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Friday round-up

Filed under: — group @ 28 January 2011

A few items of interest this week.

Paleoclimate:
1. A new study by Spielhagen and co-authors in Science reconstructs temperatures of North Atlantic source waters to the Arctic for the past two millennia, adding another very long-handled Hockey Stick to the ever-growing league.

2. From last week, an article in Science Express by Buntgen et al reconstructing European summer temperature for the past 2500 years, finding that recent warming is unprecedented over that time frame, and providing some historical insights into the societal challenges posed by climate instability (listen here for an interview with mike about the study on NPR’s All Things Considered).

3. The team of ice core researchers at WAIS Divide reaches its goal of 3300 meters of ice. [WAIS Divide, central West Antarctica, is a site of significant warming in Antarctica, over at least the last 50 years, a result recently confirmed by the study of O’Donnell et al. (2010); Stay tuned for more on the that soon].

Other Miscellaneous Items:
1. More in Nature on data sharing.

2. A great primer in Physics Today on planetary energy balance from our very own Ray Pierrehumbert (link to pdf available here).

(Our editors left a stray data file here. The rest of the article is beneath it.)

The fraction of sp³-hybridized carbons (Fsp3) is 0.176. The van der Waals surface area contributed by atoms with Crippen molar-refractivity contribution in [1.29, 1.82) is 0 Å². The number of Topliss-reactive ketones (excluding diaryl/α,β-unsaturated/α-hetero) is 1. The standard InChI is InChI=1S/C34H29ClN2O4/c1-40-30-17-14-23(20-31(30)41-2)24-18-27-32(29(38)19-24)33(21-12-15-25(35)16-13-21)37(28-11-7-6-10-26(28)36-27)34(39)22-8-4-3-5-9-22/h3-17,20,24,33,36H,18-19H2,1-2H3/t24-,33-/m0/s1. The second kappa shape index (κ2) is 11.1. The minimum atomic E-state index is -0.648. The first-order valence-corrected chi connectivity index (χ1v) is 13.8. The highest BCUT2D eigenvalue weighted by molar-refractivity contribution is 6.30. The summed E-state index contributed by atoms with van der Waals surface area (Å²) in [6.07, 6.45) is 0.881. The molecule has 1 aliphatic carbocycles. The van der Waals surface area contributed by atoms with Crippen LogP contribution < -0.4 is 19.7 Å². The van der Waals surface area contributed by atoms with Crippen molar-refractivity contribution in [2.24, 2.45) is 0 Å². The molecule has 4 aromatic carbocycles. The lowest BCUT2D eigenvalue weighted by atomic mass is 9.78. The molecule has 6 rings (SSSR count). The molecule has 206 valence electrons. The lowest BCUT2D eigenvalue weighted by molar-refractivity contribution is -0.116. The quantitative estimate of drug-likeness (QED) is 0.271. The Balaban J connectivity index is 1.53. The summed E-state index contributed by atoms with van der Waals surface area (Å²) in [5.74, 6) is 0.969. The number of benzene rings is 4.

3. Now shipping are David and Ray’s The Warming Papers and Ray’s Principles of Planetary Climate.

The obvious answer

Filed under: — rasmus @ 28 January 2011

Climate science appears to be just like any other science. At least, this is the conclusion from a fresh publication by Marianne Ryghaug and Tomas Moe Skjølsvold (“The global warming of climate science: Climategate and the construction of scientific facts” in International studies in the philosophy of science). This finding is not news to the research community, but this analysis still hints that everything is not as it should be – because why would anyone report from a crime scene if the alleged crime has not even been committed?

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2010 updates to model-data comparisons

Filed under: — gavin @ 21 January 2011

As we did roughly a year ago (and as we will probably do every year around this time), we can add another data point to a set of reasonably standard model-data comparisons that have proven interesting over the years.